by Yukiko Yokobori, HIM; Tsuneo Sakai, MD, PhD; Takahisa Takeda, MD, PhD; and Toshio Oi, MD, PhD
On March 11, 2011, a megathrust earthquake of magnitude 9.0 hit Japan, causing destruction of homes, large-scale fires, giant tsunami, and demolition of nuclear power plants in the Tohoku region on the northeastern coast of Japan. This article focuses on the response of the Japan Hospital Association (JHA) and the Japan Society of Health Information Management (JHIM) to the devastating Great East Japan Earthquake, the results of their efforts, the invaluable lessons learned from the disaster, and the recommendations arising from discussions during symposia held at JHIM’s 38th and 39th annual meetings, held in 2012 and 2013 respectively.
Other major disasters caused by earthquakes, tsunami, and hurricanes have occurred in recent years, including the 7.2-magnitude Great Hanshin Earthquake of 1995 and the 6.8-magnitude Chuetsu Offshore Earthquake of 2007 in Japan, the 9.2-magnitude Sumatra Earthquake of 2004, and the 8.2-magnitude Iquique Earthquake of 2014 in Chile. Based on the unprecedented major earthquake disaster that occurred in Japan, this article analyzes the status of health information management in Japan at the time of the disaster and considers its implications in relation to health information management at times of disasters that potentially may strike around the world at any time.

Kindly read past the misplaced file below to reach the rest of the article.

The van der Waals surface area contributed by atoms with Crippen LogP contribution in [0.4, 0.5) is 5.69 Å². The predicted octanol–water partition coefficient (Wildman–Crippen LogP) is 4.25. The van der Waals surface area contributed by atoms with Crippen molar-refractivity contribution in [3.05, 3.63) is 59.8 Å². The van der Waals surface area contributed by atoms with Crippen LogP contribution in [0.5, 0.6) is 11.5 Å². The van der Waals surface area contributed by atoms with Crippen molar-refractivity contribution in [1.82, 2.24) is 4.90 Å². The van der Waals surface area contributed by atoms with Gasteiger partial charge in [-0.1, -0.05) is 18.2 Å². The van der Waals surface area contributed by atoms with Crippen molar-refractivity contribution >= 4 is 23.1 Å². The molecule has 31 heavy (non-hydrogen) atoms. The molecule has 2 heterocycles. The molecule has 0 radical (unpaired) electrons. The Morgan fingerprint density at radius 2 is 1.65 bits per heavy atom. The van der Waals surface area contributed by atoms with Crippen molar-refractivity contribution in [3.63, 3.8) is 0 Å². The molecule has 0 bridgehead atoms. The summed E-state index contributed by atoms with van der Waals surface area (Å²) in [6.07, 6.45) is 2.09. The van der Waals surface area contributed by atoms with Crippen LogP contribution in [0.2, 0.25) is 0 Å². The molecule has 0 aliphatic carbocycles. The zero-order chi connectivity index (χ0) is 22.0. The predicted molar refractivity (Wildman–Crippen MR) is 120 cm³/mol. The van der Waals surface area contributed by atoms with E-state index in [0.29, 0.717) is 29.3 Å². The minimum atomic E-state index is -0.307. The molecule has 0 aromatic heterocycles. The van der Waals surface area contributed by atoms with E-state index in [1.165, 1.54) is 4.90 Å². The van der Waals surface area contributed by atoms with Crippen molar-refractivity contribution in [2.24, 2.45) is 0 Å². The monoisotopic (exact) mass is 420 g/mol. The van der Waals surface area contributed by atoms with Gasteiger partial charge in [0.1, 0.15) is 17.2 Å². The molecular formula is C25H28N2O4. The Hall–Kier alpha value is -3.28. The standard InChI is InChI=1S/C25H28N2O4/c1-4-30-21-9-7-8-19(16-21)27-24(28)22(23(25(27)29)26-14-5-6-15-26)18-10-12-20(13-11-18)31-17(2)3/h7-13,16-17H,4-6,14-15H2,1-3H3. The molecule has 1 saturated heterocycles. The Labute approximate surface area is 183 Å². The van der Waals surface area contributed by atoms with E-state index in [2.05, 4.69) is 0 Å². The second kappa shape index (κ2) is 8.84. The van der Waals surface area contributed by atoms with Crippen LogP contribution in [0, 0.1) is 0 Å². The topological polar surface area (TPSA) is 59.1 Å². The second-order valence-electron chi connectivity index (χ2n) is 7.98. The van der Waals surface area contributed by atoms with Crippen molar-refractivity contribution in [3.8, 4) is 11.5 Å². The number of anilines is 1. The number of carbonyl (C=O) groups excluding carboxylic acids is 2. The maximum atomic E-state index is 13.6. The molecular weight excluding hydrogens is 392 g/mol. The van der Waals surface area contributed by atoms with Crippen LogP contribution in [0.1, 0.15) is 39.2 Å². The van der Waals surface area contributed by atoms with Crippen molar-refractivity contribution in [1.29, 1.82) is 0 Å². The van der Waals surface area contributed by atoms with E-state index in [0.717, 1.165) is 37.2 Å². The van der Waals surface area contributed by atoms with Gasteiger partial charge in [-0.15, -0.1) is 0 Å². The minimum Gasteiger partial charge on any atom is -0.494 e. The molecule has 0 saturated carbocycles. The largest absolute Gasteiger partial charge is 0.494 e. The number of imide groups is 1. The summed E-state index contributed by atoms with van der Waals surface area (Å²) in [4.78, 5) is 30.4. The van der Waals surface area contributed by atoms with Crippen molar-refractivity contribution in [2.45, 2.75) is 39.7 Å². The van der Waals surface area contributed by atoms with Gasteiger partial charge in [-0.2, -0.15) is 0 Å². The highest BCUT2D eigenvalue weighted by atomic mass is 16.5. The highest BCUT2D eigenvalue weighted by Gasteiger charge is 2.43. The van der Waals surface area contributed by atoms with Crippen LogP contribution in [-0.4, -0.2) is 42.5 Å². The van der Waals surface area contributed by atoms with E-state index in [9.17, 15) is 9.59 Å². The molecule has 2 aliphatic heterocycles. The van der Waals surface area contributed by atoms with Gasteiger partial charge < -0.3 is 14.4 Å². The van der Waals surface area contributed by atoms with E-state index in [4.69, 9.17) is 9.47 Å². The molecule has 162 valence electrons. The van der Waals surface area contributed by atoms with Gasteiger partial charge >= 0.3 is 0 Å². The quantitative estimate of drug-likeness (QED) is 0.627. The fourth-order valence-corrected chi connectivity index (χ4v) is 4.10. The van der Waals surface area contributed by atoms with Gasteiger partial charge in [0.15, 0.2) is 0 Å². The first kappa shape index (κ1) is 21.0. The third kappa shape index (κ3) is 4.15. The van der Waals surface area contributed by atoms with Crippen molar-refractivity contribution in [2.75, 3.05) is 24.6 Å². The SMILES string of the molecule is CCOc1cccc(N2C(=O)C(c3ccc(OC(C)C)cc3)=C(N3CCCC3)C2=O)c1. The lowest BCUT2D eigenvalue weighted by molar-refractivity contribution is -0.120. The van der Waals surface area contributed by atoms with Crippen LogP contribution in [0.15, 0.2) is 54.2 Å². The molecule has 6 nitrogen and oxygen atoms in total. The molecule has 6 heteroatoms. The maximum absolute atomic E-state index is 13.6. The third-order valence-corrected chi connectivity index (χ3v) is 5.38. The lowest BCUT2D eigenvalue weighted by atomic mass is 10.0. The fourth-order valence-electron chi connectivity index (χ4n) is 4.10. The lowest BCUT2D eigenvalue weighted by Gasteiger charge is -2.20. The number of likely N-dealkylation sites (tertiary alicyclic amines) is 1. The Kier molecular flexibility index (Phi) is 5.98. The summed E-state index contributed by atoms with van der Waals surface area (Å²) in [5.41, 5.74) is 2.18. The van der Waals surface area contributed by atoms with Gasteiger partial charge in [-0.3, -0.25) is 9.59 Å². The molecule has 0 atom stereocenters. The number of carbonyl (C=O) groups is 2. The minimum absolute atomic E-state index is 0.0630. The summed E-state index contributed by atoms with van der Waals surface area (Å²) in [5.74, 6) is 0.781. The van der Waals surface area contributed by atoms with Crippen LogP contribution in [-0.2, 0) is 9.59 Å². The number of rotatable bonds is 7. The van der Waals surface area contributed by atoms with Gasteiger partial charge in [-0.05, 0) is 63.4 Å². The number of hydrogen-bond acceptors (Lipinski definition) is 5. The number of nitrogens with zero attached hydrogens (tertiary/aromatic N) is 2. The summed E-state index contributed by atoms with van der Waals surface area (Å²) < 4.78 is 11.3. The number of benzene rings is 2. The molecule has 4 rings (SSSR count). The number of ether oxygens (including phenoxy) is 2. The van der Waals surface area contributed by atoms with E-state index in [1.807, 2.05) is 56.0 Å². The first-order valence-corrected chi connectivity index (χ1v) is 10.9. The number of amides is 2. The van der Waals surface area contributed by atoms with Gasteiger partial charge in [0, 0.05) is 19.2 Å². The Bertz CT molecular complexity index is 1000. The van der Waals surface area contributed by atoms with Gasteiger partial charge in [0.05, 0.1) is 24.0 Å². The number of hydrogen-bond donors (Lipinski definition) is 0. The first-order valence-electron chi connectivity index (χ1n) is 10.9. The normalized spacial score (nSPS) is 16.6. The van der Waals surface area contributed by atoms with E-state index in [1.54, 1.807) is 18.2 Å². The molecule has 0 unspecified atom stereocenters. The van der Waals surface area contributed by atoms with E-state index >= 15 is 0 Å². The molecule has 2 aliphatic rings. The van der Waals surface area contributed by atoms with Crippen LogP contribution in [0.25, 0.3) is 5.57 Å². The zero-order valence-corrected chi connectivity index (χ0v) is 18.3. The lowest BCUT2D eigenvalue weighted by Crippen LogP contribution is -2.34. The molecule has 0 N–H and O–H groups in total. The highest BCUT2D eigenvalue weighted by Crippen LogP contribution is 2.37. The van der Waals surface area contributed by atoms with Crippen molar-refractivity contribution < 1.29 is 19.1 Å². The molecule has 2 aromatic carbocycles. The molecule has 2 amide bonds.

Keywords: health information manager, major disaster, health information during disasters, electronic health record
At 2:46 p.m. on March 11, 2011, a major earthquake originating off the coast of Miyagi Prefecture struck Japan (see Figure 1). At a magnitude of 9.0, it was the largest earthquake in Japan and its vicinity in recorded history (see Figure 2). The earthquake’s focal region spanned some 500 kilometers north to south and 200 kilometers east to west. Its intensity was the strongest in Kurihara City in Miyagi Prefecture, which recorded 7 on the Japan Meteorological Agency’s seismic intensity scale. Intensity of 6 was also observed in the four prefectures of Miyagi, Tochigi, Fukushima, and Ibaraki.
Figure 1: Map of Areas Affected by the Great
East Japan Earthquake
Figure 2: Destruction from the Great East Japan Earthquake